- In their lifetimes, Blackberry has gone from being a wild fruit to being a communications device to becoming a wild fruit again.
- They may choose to submit a listicle in lieu of an admissions essay.
- By the time they entered school, laptops were outselling desktops.
- Once on campus, they will find that college syllabi, replete with policies about disability, non-discrimination, and learning goals, might be longer than some of their reading assignments.
- Whatever the subject, there’s always been a blog or a Youtube channel for it.
- A movie scene longer than two minutes has always seemed like an eternity.
- As toddlers, they may have taught their grandparents how to Skype.
- Wikipedia has steadily gained acceptance by their teachers.(1)
Closer to home: The majority of your incoming students have taken at least one online course, in elementary school, high school or college; they don't need a "tutorial" or orientation to using an LMS (but many of your Faculty do!). A paper syllabus is useless to them. They expect that most of the information they need for your class will be on a digital platform (an LMS, a website, or an app) on a screen (a laptop, a tablet, or their phones). Whatever they produce in your class, for whatever subject, will be digital to some extent. And, they are better at Powerpoint than you.
The reality is that as theological schools we hold on to an industrial-aged model in a digital world. Furthermore, the imagined future students we push our admissions office to find to fill our classroom seats and residential halls don’t need us to learn. Classroom instruction as a signature pedagogy is obsolete.
That may seem an overstatement, but here are examples of how Digital Natives challenge ideas of how you learn and from whom.
At 13 Patrick McCabe learned robotics from the internet. He even demonstrates how to teach a robot to learn.
Amira Willighagen was seven years old she took it upon herself to learn how to sing opera music.
Growing up in Pakistan, there were no instructors in town that could teach Usman Riaz how to play percussive guitar, so he learned it from the internet. "I wanted to learn more about that so I just let the internet be my teacher," Usman said, "You learn from exposure and you learn from watching other people and that's exactly what I did except that instead of having the person physically in front of me I had a portal to them through the computer." He says, "There's so much out there available for everybody that they don't need to sit and worry about whether they don't have a teacher or not, you just need an internet connection and the desire to want to learn something and that's really it."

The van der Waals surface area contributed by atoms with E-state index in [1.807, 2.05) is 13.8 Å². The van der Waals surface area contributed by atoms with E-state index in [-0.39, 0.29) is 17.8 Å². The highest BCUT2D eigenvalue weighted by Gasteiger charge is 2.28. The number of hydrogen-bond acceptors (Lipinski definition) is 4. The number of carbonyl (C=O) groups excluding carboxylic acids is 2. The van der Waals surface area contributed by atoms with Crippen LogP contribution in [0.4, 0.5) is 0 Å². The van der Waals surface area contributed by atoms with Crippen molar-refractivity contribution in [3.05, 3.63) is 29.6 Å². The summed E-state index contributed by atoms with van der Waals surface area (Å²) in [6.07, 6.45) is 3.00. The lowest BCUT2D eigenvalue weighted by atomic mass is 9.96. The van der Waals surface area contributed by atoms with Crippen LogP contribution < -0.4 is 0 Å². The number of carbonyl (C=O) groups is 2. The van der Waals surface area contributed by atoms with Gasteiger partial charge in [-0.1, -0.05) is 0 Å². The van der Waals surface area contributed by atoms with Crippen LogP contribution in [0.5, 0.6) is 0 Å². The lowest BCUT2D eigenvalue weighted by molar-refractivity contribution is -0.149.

Arguably, the most important role of a dean is to be the visionary that shapes the educational values and enterprise of the school. Does your vision for your school align with the realities of a digital world?
Is your Faculty teaching in the ways Digital Natives need to learn? Expect to be taught?
Is your Faculty preparing ministers with skills for a world that no longer exists?
Is your Faculty as attentive to the ways of teaching and learning as much as they are to what they teach? Will your next incoming class find they've signed on to an industrial age system of education that is obsolete?
Where is your school situated in the landscape of online theological education?
(1) Adapted from Beloit College's "Mindset" lists.
Greg McMinn says
What is an “LMS?”
She Wren says
Learning Management System